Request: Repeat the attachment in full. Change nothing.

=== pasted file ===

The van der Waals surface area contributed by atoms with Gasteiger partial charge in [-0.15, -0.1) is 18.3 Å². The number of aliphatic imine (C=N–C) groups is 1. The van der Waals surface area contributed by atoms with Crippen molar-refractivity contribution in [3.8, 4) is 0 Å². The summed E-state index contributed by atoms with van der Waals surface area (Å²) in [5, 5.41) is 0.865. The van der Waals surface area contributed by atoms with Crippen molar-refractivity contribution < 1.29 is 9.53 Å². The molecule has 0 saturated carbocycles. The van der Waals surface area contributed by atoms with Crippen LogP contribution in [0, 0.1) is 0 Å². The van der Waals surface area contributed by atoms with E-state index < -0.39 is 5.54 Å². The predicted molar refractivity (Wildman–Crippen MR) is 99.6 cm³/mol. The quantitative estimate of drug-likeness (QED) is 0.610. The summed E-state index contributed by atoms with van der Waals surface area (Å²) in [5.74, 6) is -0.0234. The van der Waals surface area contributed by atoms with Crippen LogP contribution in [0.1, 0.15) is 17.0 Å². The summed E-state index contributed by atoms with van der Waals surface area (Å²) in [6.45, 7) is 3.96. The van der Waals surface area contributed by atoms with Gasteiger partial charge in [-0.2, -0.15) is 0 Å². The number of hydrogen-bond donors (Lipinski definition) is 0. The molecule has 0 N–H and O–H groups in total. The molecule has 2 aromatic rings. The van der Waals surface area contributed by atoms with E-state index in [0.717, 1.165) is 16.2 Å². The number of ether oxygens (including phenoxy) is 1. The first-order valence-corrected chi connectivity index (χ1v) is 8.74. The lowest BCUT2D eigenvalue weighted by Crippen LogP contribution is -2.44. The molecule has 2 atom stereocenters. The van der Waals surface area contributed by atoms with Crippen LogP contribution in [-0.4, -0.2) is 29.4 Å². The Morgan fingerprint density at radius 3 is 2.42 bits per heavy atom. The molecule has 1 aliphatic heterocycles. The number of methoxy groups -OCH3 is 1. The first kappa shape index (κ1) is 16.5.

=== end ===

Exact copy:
The van der Waals surface area contributed by atoms with Gasteiger partial charge in [-0.15, -0.1) is 18.3 Å². The number of aliphatic imine (C=N–C) groups is 1. The van der Waals surface area contributed by atoms with Crippen molar-refractivity contribution in [3.8, 4) is 0 Å². The summed E-state index contributed by atoms with van der Waals surface area (Å²) in [5, 5.41) is 0.865. The van der Waals surface area contributed by atoms with Crippen molar-refractivity contribution < 1.29 is 9.53 Å². The molecule has 0 saturated carbocycles. The van der Waals surface area contributed by atoms with Crippen LogP contribution in [0, 0.1) is 0 Å². The van der Waals surface area contributed by atoms with E-state index < -0.39 is 5.54 Å². The predicted molar refractivity (Wildman–Crippen MR) is 99.6 cm³/mol. The quantitative estimate of drug-likeness (QED) is 0.610. The summed E-state index contributed by atoms with van der Waals surface area (Å²) in [5.74, 6) is -0.0234. The van der Waals surface area contributed by atoms with Crippen LogP contribution in [0.1, 0.15) is 17.0 Å². The summed E-state index contributed by atoms with van der Waals surface area (Å²) in [6.45, 7) is 3.96. The van der Waals surface area contributed by atoms with Gasteiger partial charge in [-0.2, -0.15) is 0 Å². The number of hydrogen-bond donors (Lipinski definition) is 0. The molecule has 0 N–H and O–H groups in total. The molecule has 2 aromatic rings. The van der Waals surface area contributed by atoms with E-state index in [0.717, 1.165) is 16.2 Å². The number of ether oxygens (including phenoxy) is 1. The first-order valence-corrected chi connectivity index (χ1v) is 8.74. The lowest BCUT2D eigenvalue weighted by Crippen LogP contribution is -2.44. The molecule has 2 atom stereocenters. The van der Waals surface area contributed by atoms with Crippen LogP contribution in [-0.4, -0.2) is 29.4 Å². The Morgan fingerprint density at radius 3 is 2.42 bits per heavy atom. The molecule has 1 aliphatic heterocycles. The number of methoxy groups -OCH3 is 1. The first kappa shape index (κ1) is 16.5.